Since then I think Fuentes's reputation has grown even as his ambition has retreated a little. His output is impressive: his books in English alone come to more than twenty. It is fair to say that many writers would have stopped writing for a time after producing a book like Terra Nostra, which after all is a kind of summa. (After Gravity's Rainbow Pynchon was quiet for nearly two decades.) Yet Fuentes kept writing, and continues to publish a book every couple of years. This I Believe, his latest, is the first of his collections of non-fiction to appear in English. It is an intriguing book, arranged alphabetically from "Amor" to "Zurich", something of a highly personal encyclopedia, and maybe just the right venture for the writer whose other books wander so naturally among styles-from spooky zones of fantasy (Aura), to parallel histories (The Old Gringo, My Years with Laura Diaz), postmodern stream-of-consciousness (The Death of Artemio Cruz), and the Babel of Spanish and European Modernity (Terra Nostra). Almost all of his work insists on seeing the personal through the lens of the national, the darkly private through the obviously public, the anthropological in terms of the mythic. This I Believe is similarly engaged, putting short essays on love, sex, and death up against suggestively brief takes on Cervantes, Shakespeare, Cinema, Family, Freedom, Globalization, God, Reading and, among other topics, Revolution.
It's no wonder that the books' forms are so restless: Fuentes didn't grow up in any standard way; the child of an ambassador, he himself served as ambassador to France from 1975-77. As his literary fame grew, he came to the U.S., England, France and Spain for stints of teaching, and throughout his life he has written editorials, appeared in documentaries, and, as his book-jackets say, he "divides" his living quarters between Mexico City and London. He is a kind of colossus of the late 20th and early 21st centuries, at home in different worlds, of sensual words, fragmentary stories, academic ideas. As a result, his life encompasses politics as well as floridly invented places and times. He alludes to a wide range of subjects in his writing-from Medieval philosophy to Roman and Mexican history and Spanish culture. He says in more than one place that he believes Kafka is key to understanding the 20th century. He argues that Shakespeare and Cervantes, each of whom mixed genres without concern, are critical to understanding Modern culture. His first wife was an actress in Luis Bunuel films and he came to know Bunuel and admire his genius too. He appears-that most rare thing among writers-to be happy. And as Earl Shorris has pointed out in his big book on Mexico, Fuentes "is the novelist as the world would have the novelist be."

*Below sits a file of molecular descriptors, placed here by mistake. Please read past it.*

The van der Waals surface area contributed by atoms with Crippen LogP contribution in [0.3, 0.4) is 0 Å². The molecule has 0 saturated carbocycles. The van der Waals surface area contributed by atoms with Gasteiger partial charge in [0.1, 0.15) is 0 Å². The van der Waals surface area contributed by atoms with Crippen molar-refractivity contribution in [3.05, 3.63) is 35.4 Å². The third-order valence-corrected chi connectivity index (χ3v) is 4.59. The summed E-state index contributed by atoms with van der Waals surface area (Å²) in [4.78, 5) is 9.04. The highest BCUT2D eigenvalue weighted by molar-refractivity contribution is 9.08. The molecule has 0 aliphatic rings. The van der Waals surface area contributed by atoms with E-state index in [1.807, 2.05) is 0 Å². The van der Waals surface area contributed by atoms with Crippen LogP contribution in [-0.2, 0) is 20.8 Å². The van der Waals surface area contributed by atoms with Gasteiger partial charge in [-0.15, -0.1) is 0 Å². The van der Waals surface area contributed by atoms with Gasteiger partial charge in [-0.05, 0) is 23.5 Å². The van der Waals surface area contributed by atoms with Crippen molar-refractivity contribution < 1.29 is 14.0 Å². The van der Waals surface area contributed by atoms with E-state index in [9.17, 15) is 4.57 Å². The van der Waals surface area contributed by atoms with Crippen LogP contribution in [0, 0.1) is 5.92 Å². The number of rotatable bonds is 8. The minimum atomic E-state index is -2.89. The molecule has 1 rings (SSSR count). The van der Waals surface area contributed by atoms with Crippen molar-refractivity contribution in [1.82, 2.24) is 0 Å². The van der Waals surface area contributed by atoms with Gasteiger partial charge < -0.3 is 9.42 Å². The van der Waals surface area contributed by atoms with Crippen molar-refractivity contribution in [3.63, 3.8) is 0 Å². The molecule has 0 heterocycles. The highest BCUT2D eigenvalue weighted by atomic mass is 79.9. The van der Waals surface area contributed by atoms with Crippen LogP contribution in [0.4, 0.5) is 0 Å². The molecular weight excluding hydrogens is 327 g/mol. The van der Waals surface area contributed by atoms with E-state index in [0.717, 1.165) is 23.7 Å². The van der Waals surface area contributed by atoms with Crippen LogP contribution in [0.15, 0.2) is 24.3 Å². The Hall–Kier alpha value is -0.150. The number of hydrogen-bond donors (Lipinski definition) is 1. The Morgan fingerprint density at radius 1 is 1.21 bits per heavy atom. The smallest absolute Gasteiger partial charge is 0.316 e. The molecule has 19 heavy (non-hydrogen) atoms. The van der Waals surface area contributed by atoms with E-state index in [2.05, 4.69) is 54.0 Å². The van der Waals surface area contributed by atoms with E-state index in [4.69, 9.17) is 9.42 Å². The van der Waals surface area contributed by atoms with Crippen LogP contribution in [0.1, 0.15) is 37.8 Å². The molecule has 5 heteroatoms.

As far as he ranges, Fuentes is Latin American in his tone and in the way he sees history behaving as a dream: the sound of whispered secrets that moves through Aura and The Death of Artemio Cruz is the sound of magic realism, its anthropo-historical mythic projection of world and consciousness, and it is reminiscent of Gabriel Garcia Marquez's tone and Octavio Paz's, all of them at home in the twilight between real and dream, the elastic space between time past and time present. At his best Fuentes seems to be writing from a long time ago, his voice clouding up from somewhere else.
Is it possible, then, that it's his ease with crossover worlds that makes Fuentes seem less at home in the essay? The form of the essay, after all, asks writers to choose between the solid and un-solid, between their own view of experience and the received one-and it asks a writer to choose clearly. "An artist asks questions," Fuentes writes in the essay, "Velazquez". And indeed his own fiction raises more questions than it supplies answers to. In The Death of Artemio Cruz, Fuentes tells the story of a rich and ruthless man's life, backwards and forwards through time and from a variety of points of view. Throughout, transitions are abrupt, unexplained and, in many places, inexplicable. It works perhaps because, as he writes in "Reading", "All one has to do is enter the indigenous world of Mexico to discover, with amazement, the tremendous capacity of its men and women for telling stories and recalling old legends and myths." He says nothing about Mexico's relationship to the non-fiction world of explaining.